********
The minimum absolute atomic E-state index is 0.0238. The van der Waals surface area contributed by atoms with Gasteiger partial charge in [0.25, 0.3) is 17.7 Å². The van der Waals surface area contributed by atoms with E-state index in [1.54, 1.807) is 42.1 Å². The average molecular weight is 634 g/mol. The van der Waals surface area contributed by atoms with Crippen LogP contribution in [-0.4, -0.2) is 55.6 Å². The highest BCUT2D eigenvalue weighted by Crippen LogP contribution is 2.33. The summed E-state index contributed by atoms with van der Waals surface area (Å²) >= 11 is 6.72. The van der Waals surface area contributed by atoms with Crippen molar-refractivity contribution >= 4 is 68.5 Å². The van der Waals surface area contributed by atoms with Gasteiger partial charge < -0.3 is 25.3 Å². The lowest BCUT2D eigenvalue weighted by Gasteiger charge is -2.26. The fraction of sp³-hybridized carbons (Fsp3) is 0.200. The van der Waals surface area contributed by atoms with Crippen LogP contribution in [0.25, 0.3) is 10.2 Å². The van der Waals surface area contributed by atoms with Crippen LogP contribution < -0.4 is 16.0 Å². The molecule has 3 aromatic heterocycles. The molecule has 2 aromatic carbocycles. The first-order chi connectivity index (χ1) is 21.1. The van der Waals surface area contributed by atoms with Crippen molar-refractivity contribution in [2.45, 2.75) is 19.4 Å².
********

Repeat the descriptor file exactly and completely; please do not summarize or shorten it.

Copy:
The minimum absolute atomic E-state index is 0.0238. The van der Waals surface area contributed by atoms with Gasteiger partial charge in [0.25, 0.3) is 17.7 Å². The van der Waals surface area contributed by atoms with E-state index in [1.54, 1.807) is 42.1 Å². The average molecular weight is 634 g/mol. The van der Waals surface area contributed by atoms with Crippen LogP contribution in [-0.4, -0.2) is 55.6 Å². The highest BCUT2D eigenvalue weighted by Crippen LogP contribution is 2.33. The summed E-state index contributed by atoms with van der Waals surface area (Å²) >= 11 is 6.72. The van der Waals surface area contributed by atoms with Crippen molar-refractivity contribution >= 4 is 68.5 Å². The van der Waals surface area contributed by atoms with Gasteiger partial charge < -0.3 is 25.3 Å². The lowest BCUT2D eigenvalue weighted by Gasteiger charge is -2.26. The fraction of sp³-hybridized carbons (Fsp3) is 0.200. The van der Waals surface area contributed by atoms with Crippen LogP contribution in [0.25, 0.3) is 10.2 Å². The van der Waals surface area contributed by atoms with Crippen LogP contribution < -0.4 is 16.0 Å². The molecule has 3 aromatic heterocycles. The molecule has 2 aromatic carbocycles. The first-order chi connectivity index (χ1) is 21.1. The van der Waals surface area contributed by atoms with Crippen molar-refractivity contribution in [2.45, 2.75) is 19.4 Å².